She pauses. Suddenly there is large man standing at my elbow. Not threatening, but I get the feeling things could get ugly if I didn’t behave. I take a deep breath.
“I am a lawyer.” The looks on their faces does not bode well for the rest of the conversation.
Quickly “I am representing one of the street people, Jan Abrahams.” The guy at my shoulder nods to the back.
“Come this way.”
We end up in a store room.
“Is he in jail?”
“For?” I hesitate.
“Jan is a good man. Don’t mess me around.”
“Jan? Common assault? BS! Jan is not capable of that. What is the story.”
I tell him both sides of the story and I wait. The silence stretches.
“Bastards. Wait here. No, come with me.”
We end up back at the reception desk and a rapid conversation takes place in Xhosa. The woman retrieves a piece of paper and hands it to me.
“A woman with red hair came running in here. Asked us to hide her until she could summon a taxi. We put her in the store room. And Lucky here took a break and leant against the door until the taxi came. Escorted her out to the taxi. Monday, she came back, early evening. Asked if we knew where we could find Jan; “the man in the trench coat” is how she described him.”
“She gave us that number. Told us she wanted to say thank you to Jan. He had saved her. Told us to call when we found him. Any time.”
Lucky and I go outside and I haul my cell phone out and call the number on the piece of paper. I put it on speaker so Lucky can hear
Soft lilting almost Irish sounding voice.
“I am standing with Lucky outside Da Vinci’s”
There is a soft whisper “Jan?”
I tell my story again.
She listens without interruption. I finish talking. There is silence for nearly a minute.
“Please stay there. I am on my way.”
They find me a table right at the back of the restaurant and I wait. A glass of beer appears and Lucky is gone again. Then Suzie arrives. Tall willowy red head. Makes my eyes water. I stand up trying not to knock over the table or the beer. She shakes my hand and sits down.
“Tell me the whole story again please. I have some questions.”
She listens to me closely. Listening to every word. Questioning any inconsistencies.
“I am the woman he saved and Peter Butler the man who caused all this trouble.”
I ask her to tell her story from the beginning.
“Peter and I had only just met and he invited me to the fancy night club place. When we got there Peter was already quite drunk and started trying to touch me up in the lounge. I rejected him and tried to phone for a taxi. He kept breaking the call. I got up to leave and he followed me. Grabbed me by the arm and dragged me down that terrible alley. Held me against the wall and started to touch me all over. I told him no, I tried to push him away but he was too strong. Then Jan intervened. He told Peter to stop. Pushed him over on his back, hit him with a stick. Told me to run. And I did. I hid in the Da Vinci store room till my taxi came. Peter has not called me since that night. Afraid I might start asking awkward questions. Rock his neat little boat. Bastard.”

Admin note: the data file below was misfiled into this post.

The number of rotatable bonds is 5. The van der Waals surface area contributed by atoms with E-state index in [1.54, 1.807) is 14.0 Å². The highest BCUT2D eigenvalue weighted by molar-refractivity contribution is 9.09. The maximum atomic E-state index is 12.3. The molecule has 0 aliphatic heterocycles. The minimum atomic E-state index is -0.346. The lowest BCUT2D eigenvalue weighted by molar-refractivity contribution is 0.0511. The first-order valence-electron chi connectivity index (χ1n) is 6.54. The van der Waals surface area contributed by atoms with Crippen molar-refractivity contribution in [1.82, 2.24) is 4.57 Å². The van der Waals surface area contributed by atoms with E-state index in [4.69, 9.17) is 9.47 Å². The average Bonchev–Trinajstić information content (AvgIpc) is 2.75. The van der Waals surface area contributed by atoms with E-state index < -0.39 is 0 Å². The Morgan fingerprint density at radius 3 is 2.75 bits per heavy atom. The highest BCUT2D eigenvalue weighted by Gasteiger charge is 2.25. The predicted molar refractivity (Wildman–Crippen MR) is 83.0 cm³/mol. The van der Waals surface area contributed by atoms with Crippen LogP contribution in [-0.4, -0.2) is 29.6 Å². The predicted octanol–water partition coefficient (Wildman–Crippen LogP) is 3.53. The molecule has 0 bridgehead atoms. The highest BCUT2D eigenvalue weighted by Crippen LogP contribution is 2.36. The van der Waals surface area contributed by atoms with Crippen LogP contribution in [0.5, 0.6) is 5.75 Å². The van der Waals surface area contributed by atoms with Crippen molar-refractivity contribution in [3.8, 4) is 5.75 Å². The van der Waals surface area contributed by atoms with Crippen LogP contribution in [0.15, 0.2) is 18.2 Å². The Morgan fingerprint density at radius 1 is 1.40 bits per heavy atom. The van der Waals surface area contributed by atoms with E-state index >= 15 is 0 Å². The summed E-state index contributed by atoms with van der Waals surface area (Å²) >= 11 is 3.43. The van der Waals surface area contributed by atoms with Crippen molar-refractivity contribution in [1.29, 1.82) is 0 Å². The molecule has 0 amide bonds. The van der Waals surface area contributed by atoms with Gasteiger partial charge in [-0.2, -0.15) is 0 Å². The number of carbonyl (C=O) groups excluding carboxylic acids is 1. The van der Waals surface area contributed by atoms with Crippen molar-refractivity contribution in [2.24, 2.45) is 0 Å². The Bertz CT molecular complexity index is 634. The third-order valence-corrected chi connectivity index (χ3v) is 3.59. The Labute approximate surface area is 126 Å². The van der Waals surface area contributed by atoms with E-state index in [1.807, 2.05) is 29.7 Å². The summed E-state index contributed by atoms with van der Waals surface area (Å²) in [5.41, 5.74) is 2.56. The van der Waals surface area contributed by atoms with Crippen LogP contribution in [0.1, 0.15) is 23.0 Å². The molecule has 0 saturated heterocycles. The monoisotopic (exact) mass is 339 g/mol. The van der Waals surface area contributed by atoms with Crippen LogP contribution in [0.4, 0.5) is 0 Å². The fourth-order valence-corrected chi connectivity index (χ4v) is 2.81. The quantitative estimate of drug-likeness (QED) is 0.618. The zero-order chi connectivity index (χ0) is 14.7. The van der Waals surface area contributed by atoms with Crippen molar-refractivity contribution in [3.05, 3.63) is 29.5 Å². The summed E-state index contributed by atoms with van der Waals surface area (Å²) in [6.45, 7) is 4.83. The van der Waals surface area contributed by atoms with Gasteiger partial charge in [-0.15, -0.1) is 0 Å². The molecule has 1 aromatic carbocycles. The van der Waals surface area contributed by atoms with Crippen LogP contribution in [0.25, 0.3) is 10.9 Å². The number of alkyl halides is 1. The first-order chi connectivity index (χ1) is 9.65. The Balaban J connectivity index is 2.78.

We go to the police station. She makes a sworn statement for me supporting Jan’s store and then insists we lay charges of perjury against Peter and his accomplices.
Years ago, at my Mothers funeral, I saw my father reach for my Mothers hand to tell her something and saw the terrible distress, the recognition that she was gone. This poem is dedicated to him and that moment of loss.
Wind swirled grass flows in patterns
Like the thoughtless patterns traced
By the hands of an impassioned lover
Understood only by the restless wind
Mesmerized, distracted, not thinking
I stand staring, wondering, enjoying
I turn, reach out for your soft hand
Find emptiness, nothingness, a ghost
I turn to find that missing softness
The empty space, the achingly hollow
Place where you should be and aren’t
Ice cold reality returns and I sigh
Wind swirls the grass randomly still
Heads of seed, nod knowingly patient
Harvest comes to us all, the whisper
Of the scythe the only small warning
We (Amanda and I) have a story to tell you about a part of our Europe trip, that started out as a bit of an add-on and ended up as being one of, if not the most important part of our trip. The whole idea of going to Europe was to see a Rembrandt Retrospective. By the time we had booked, we realised the exhibition would be over, so we adapted. This was to be the grand European Art Tour, Rome, Florence, Paris and Amsterdam. Nothing more.
Almost as an afterthought Amanda suggested that we go to Castiglione to visit the grave of Sgt. Thomas Brain, her uncle who had died in Italy during World War II.
I thought that was great idea as my mother had been in an Entertainment Unit called the Modernaires during WWII.
She had written a poem about holding a dying man’s hand in a place called Castiglione.
Amanda rolled up her sleeves and with typical efficiency had us booked. It was during this booking period that I discovered there was not just one Castiglione, but three, and that the chances of it being in the town my Mother had written about was pretty slim, and then actually proving it even slimmer.
Castiglione dei Pepoli was the one we were going to and it is a tiny town. It seemed a very unlikely place for an entertainment unit to be performing so it was basically Amanda’s show, with me happily joining her on a complex trip that required fairly tightly scheduled series of changes between buses and trains.
It was an interesting trip because it was not on the tourist routes. Being a small town, the buses ran only 4 times a day. Miss the last one and we would be stuck in another tiny town on the railway line. Getting out of there and to Lausanne after the visit was, if anything, even more fraught with complexity. A seasoned traveler looked at those two days travel and remarked it would be “quite hectic”.
So the day duly dawned in Florence and we set out at 7 am. Train to Prato, another to San Benedetto and then a bus to Castiglione.